WASHINGTON, D.C. — There were 33,561 highway deaths in 2012, which was a 3% increase from 2011, according to data released last week by the National Highway Traffic Safety Administration (NHTSA).

The additional 1,082 fatalities came even as Americans drove about the same number of miles in 2012 as in 2011.

The majority of the 2012 increase in deaths, 72%, occurred in the first quarter of the year. Most of those involved were motorcyclists and pedestrians.

While the newly released statistics mark the first increase since 2005, NHTSA officials said that highway deaths over the past five years continue to remain at historic lows.

Fatalities in 2011 were at the lowest level since 1949. Even with the slight increase in 2012, the level of fatalities is the same as it was in 1950.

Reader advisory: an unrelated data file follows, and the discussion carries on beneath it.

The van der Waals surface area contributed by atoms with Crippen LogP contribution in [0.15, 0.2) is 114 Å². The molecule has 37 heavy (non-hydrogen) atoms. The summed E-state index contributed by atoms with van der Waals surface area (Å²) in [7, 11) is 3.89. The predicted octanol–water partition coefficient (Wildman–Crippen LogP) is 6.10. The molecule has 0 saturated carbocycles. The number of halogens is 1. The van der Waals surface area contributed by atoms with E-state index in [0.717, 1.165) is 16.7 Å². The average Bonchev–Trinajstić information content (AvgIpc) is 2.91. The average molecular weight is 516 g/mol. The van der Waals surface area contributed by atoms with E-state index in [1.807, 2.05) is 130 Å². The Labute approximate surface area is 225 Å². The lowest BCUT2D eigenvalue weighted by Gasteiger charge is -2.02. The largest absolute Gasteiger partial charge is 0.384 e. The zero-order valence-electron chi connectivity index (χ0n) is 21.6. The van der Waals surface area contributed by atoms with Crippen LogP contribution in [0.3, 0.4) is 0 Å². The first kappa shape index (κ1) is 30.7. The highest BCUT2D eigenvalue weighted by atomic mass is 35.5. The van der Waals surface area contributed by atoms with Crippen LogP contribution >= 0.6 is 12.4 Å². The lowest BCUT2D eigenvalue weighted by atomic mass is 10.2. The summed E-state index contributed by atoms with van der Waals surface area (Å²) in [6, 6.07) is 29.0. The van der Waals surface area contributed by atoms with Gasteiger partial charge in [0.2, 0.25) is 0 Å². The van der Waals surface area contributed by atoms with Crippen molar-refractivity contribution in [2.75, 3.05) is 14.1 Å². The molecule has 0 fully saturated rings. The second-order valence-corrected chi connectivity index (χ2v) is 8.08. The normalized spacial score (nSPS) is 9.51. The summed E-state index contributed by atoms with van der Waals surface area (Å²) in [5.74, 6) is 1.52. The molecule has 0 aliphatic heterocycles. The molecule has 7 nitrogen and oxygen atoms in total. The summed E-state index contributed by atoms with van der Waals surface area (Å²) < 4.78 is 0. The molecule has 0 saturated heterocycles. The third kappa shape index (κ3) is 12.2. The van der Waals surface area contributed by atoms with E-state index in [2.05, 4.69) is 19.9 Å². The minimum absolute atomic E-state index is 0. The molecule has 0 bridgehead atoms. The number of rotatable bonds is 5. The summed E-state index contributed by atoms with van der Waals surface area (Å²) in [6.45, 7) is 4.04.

Early estimates on crash fatalities for the first half of 2013 indicate a decrease in deaths compared to the same timeframe in 2012.

"Highway deaths claim more than 30,000 lives each year, and while we've made substantial progress over the past 50 years, it's clear that we have much more work to do," U.S. Transportation Secretary Anthony Foxx said. "As we look to the future, we must focus our efforts to tackle persistent and emerging issues that threaten the safety of motorists, cyclists and pedestrians across the nation."

For more information, see NHTSA’s overview of 2012 motor vehicle crashes.

Other news on NHTSA data:

New edition of School Transportation-Related Crashes released